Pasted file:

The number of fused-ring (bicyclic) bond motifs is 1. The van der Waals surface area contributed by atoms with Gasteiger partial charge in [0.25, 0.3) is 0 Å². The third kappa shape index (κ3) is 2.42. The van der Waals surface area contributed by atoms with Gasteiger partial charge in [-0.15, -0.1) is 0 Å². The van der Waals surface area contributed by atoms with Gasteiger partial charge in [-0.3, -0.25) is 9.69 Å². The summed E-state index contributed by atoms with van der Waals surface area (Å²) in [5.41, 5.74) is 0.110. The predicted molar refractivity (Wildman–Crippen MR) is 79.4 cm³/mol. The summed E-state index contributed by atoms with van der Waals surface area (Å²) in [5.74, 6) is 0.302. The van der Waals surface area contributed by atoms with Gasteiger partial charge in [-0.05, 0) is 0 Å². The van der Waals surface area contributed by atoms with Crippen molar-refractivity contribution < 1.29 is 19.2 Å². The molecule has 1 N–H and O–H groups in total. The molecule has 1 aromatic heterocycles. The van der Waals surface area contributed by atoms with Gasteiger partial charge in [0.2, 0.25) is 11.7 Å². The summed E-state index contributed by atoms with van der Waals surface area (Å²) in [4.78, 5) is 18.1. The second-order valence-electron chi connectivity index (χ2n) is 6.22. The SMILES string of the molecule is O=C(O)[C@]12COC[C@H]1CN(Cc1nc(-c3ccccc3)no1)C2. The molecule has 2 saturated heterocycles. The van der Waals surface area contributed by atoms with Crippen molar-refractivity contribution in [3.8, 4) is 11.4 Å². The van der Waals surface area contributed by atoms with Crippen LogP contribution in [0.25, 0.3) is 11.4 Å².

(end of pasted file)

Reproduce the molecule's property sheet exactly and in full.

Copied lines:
The number of fused-ring (bicyclic) bond motifs is 1. The van der Waals surface area contributed by atoms with Gasteiger partial charge in [0.25, 0.3) is 0 Å². The third kappa shape index (κ3) is 2.42. The van der Waals surface area contributed by atoms with Gasteiger partial charge in [-0.15, -0.1) is 0 Å². The van der Waals surface area contributed by atoms with Gasteiger partial charge in [-0.3, -0.25) is 9.69 Å². The summed E-state index contributed by atoms with van der Waals surface area (Å²) in [5.41, 5.74) is 0.110. The predicted molar refractivity (Wildman–Crippen MR) is 79.4 cm³/mol. The summed E-state index contributed by atoms with van der Waals surface area (Å²) in [5.74, 6) is 0.302. The van der Waals surface area contributed by atoms with Gasteiger partial charge in [-0.05, 0) is 0 Å². The van der Waals surface area contributed by atoms with Crippen molar-refractivity contribution < 1.29 is 19.2 Å². The molecule has 1 N–H and O–H groups in total. The molecule has 1 aromatic heterocycles. The van der Waals surface area contributed by atoms with Gasteiger partial charge in [0.2, 0.25) is 11.7 Å². The summed E-state index contributed by atoms with van der Waals surface area (Å²) in [4.78, 5) is 18.1. The second-order valence-electron chi connectivity index (χ2n) is 6.22. The SMILES string of the molecule is O=C(O)[C@]12COC[C@H]1CN(Cc1nc(-c3ccccc3)no1)C2. The molecule has 2 saturated heterocycles. The van der Waals surface area contributed by atoms with Crippen molar-refractivity contribution in [3.8, 4) is 11.4 Å². The van der Waals surface area contributed by atoms with Crippen LogP contribution in [0.25, 0.3) is 11.4 Å².